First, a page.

Barry Lynn Bullies Children at Christmas
Rating: 5.00

Barry Lynn, president of Americans United for the Separation of Church and State, is bullying children in a school district to shut them up.

In Tuscumbia, Alabama (population 8,734), the children in the local elementary school will be singing "Silent Night" as part of their Christmas program. That is too much for Lynn and his radical leftist gang. They are threatening the school district with a lawsuit in order to censor the song.

A local news station quoted Lynn as saying, "I hope that cooler heads prevail and people understand that this is a significant constitutional issue and they don't go along with the idea of continuing the plans to sing this hymn as part of what should be a secular public school event."

Obviously Lynn's head is so cool his brain is frozen. Let me get this straight: With over 312 million people in America, the fact that a tiny school in a tiny town will have a few children singing a traditional Christmas carol is, according to Lynn, "a significant constitutional issue"?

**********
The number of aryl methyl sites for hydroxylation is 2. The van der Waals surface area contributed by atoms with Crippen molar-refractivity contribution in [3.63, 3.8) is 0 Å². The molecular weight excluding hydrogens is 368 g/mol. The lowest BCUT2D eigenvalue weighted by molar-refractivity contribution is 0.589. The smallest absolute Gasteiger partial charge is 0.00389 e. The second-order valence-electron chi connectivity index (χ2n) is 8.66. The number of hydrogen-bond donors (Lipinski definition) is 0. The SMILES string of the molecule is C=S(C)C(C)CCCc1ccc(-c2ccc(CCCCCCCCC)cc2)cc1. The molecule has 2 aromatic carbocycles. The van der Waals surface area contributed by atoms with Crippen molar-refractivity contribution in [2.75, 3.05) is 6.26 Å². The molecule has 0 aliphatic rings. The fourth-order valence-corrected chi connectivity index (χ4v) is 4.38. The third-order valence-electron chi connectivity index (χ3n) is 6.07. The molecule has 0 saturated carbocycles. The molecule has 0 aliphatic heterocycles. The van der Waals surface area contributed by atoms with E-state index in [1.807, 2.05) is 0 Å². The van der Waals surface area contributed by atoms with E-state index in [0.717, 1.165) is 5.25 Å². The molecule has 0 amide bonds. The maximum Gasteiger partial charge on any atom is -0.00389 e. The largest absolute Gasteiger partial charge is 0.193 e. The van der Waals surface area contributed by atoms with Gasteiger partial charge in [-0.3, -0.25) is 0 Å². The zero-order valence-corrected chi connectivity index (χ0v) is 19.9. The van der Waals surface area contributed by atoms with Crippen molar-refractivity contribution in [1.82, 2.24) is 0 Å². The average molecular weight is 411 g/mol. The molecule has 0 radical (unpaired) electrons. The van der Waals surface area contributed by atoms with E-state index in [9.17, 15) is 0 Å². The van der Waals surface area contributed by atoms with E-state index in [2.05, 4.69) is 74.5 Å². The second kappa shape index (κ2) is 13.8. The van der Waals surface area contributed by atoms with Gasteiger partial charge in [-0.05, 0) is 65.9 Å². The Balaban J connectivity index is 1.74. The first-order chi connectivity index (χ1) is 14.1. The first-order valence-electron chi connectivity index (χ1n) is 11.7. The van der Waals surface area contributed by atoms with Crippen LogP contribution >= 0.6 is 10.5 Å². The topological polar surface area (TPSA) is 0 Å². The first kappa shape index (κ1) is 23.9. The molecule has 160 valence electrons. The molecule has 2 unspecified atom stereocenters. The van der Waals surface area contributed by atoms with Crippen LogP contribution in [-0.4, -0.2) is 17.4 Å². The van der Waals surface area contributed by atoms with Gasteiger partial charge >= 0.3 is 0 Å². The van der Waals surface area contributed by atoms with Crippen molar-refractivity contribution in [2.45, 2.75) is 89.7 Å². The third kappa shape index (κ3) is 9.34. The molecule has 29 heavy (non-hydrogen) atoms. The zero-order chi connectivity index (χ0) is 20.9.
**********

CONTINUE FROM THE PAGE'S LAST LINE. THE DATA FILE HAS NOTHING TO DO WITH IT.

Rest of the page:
Really, Barry? I realize you need to stir things up to get your supporters behind you, but this is what you came up with?

Lynn fancies himself a Constitutional scholar. But if that were true he'd already be aware that the Supreme Court ASSUMES that public school children are singing religious Christmas carols -- they even use the word "hymns" to describe what goes on in school concerts.

In the 1984 Supreme Court case of Lynch v. Donnelly, involving the constitutionality of a city’s display of a Nativity scene, the Court ruled that the display was constitutional. In its ruling, the Court indicated that it assumed public schools were having students sing what it called "Christmas hymns and carols":

"To forbid the use of this one passive symbol -- the creche -- at the very time people are taking note of the season with Christmas hymns and carols in public schools and other public places, and while the Congress and legislatures open session with prayers by paid chaplains, would be a stilted overreaction contrary to our history and to our holdings." (465 US 686)